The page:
Section 5.8. Our Picks


5.8 Our Picks

We use and recommend only name-brand memory. Commodity memory may not work properly in a given motherboard. Even if it appears to work properly at first, you may later experience subtle problems attributable to the memory. Name-brand memory costs little more than commodity memory, and is definitely worth the small extra cost.

We have installed only Crucial Technologies ( memory and Kingston ( memory in the scores of systems we've built during the last three years, and have experienced no problems attributable to memory in those systems. That's something we can't say for other brands of memory we've tested, and certainly not for commodity memory. We frequently use the Crucial Memory Configurator on their web site, which allows you to enter the manufacturer and model of your system or motherboard and returns a list of memory modules, with prices, that are certified to be compatible with that system or motherboard.

Here are our recommendations for memory:


If you are upgrading a SIMM-based system, tread carefully. Such systems are now so old that major upgrades make poor economic sense. SIMM modules are quite expensive per MB, and it's quite easy to spend more on large-capacity SIMMs than the cost of a new motherboard, processor, and memory. If it's a question of adding only 16 MB or 32 MB to extend the useful life of an older system under Windows 9X, use the Crucial Memory Configurator to determine which module(s) fit your motherboard, and buy the appropriate Crucial SIMM. (


For maximum flexibility when upgrading an existing system, we recommend whenever possible purchasing only PC133 SDRAM memory, even for motherboards that require only PC66 or PC100. Before you do so, however, verify on the motherboard manufacturer's web site that your motherboard functions properly with PC133 SDRAM. A few motherboards designed for PC66 or PC100 memory have problems with PC133. When we need SDR-SDRAM memory, we use Crucial or Kingston modules exclusively. ( or


If you are building a new Athlon/Duron or Pentium 4 system, we recommend using DDR-SDRAM. As is the case with SDR-SDRAM, you can nearly always use a faster module than required. For future flexibility, we recommend avoiding PC1600 modules and instead buying PC2100 DDR modules. Once PC2700 modules become widely available and affordable, buy them rather than PC2100 modules. Buying commodity memory is always a bad idea, but when it comes to DDR, buying commodity memory is a very bad idea. DDR really pushes the limits, and using a high-quality module from a good maker is even more important than usual. If your motherboard supports both unbuffered and registered DDR-RAM, consider installing registered modules for additional stability. Note that some motherboards (e.g., the Tyan S2460 Tiger MP dual Athlon board) require registered modules. We have used Crucial and Kingston DDR modules with equal success, and recommend them exclusively. ( or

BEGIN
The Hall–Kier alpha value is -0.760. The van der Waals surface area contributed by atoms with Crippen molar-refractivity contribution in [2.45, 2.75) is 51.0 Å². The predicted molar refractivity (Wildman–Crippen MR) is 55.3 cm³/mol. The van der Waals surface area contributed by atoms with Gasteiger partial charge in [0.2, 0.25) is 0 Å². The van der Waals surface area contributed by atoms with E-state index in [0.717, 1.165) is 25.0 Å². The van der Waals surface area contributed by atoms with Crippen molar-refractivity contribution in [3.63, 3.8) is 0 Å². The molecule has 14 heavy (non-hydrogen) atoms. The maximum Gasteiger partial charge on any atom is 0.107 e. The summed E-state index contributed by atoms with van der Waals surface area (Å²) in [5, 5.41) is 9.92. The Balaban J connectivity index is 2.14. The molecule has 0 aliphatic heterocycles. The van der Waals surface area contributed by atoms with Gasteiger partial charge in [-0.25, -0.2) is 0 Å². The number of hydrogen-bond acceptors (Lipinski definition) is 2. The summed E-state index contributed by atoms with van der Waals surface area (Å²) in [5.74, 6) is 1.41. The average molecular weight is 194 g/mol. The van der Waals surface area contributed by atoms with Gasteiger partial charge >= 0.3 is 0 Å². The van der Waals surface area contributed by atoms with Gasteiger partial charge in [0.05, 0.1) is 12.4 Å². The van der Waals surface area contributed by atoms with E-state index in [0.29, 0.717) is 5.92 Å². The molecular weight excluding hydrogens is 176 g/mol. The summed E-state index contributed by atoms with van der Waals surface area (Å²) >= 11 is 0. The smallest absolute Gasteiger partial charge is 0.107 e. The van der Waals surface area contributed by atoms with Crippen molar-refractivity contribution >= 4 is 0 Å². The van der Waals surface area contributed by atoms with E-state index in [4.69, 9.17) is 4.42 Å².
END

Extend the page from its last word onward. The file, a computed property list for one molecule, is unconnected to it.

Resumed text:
If you are building a Pentium 4 system and require the highest possible memory performance, use an Intel 850-based RDRAM motherboard and PC800 Rambus RIMMs from Kingston. (

Whatever type of memory you install, install plenty of it. For Windows 9X systems, there seems to be little or no benefit to installing more than 128 MB. For Windows NT/2000/XP, we consider 256 MB to be a good starting point, and usually install more. With the price of memory so low, we recommend you fill all of your memory slots with the largest supported modules and have done with it. We've seldom encountered a system that was having problems because it had too much memory. If you do install a large amount of memory, use ECC modules for their error-correcting capabilities.

For updated recommendations, visit

    PC Hardware in a Nutshell
    PC Hardware in a Nutshell, 3rd Edition
    ISBN: 059600513X
    EAN: 2147483647
    Year: 2002
    Pages: 246

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